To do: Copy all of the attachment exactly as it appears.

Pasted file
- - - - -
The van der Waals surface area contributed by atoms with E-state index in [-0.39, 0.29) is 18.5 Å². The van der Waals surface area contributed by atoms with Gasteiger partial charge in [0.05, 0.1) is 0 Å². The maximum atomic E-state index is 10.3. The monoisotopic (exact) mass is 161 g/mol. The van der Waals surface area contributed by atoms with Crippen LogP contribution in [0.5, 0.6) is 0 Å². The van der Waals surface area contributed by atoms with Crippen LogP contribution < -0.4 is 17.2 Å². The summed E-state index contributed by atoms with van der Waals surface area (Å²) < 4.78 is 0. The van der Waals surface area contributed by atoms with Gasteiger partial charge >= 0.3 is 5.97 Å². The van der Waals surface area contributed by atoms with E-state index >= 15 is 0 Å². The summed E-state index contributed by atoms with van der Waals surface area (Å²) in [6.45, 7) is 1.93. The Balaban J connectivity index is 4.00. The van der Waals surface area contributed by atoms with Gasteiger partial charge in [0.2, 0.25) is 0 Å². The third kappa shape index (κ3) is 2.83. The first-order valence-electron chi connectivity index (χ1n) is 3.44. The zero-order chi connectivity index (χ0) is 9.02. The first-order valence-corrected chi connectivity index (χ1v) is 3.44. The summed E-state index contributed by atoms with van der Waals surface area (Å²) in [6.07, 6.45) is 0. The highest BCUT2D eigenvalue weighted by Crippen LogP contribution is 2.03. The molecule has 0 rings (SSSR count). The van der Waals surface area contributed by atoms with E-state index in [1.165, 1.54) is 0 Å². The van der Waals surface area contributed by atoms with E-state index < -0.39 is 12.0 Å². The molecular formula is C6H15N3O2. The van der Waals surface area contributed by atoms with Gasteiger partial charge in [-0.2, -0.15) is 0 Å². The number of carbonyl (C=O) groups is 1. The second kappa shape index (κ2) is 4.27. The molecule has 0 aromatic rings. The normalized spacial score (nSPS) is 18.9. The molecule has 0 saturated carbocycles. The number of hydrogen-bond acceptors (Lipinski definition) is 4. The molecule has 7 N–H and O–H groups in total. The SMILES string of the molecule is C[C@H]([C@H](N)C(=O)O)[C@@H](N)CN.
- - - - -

The van der Waals surface area contributed by atoms with E-state index in [-0.39, 0.29) is 18.5 Å². The van der Waals surface area contributed by atoms with Gasteiger partial charge in [0.05, 0.1) is 0 Å². The maximum atomic E-state index is 10.3. The monoisotopic (exact) mass is 161 g/mol. The van der Waals surface area contributed by atoms with Crippen LogP contribution in [0.5, 0.6) is 0 Å². The van der Waals surface area contributed by atoms with Crippen LogP contribution < -0.4 is 17.2 Å². The summed E-state index contributed by atoms with van der Waals surface area (Å²) < 4.78 is 0. The van der Waals surface area contributed by atoms with Gasteiger partial charge >= 0.3 is 5.97 Å². The van der Waals surface area contributed by atoms with E-state index >= 15 is 0 Å². The summed E-state index contributed by atoms with van der Waals surface area (Å²) in [6.45, 7) is 1.93. The Balaban J connectivity index is 4.00. The van der Waals surface area contributed by atoms with Gasteiger partial charge in [0.2, 0.25) is 0 Å². The third kappa shape index (κ3) is 2.83. The first-order valence-electron chi connectivity index (χ1n) is 3.44. The zero-order chi connectivity index (χ0) is 9.02. The first-order valence-corrected chi connectivity index (χ1v) is 3.44. The summed E-state index contributed by atoms with van der Waals surface area (Å²) in [6.07, 6.45) is 0. The highest BCUT2D eigenvalue weighted by Crippen LogP contribution is 2.03. The molecule has 0 rings (SSSR count). The van der Waals surface area contributed by atoms with E-state index in [1.165, 1.54) is 0 Å². The van der Waals surface area contributed by atoms with E-state index < -0.39 is 12.0 Å². The molecular formula is C6H15N3O2. The van der Waals surface area contributed by atoms with Gasteiger partial charge in [-0.2, -0.15) is 0 Å². The number of carbonyl (C=O) groups is 1. The second kappa shape index (κ2) is 4.27. The molecule has 0 aromatic rings. The normalized spacial score (nSPS) is 18.9. The molecule has 0 saturated carbocycles. The number of hydrogen-bond acceptors (Lipinski definition) is 4. The molecule has 7 N–H and O–H groups in total. The SMILES string of the molecule is C[C@H]([C@H](N)C(=O)O)[C@@H](N)CN.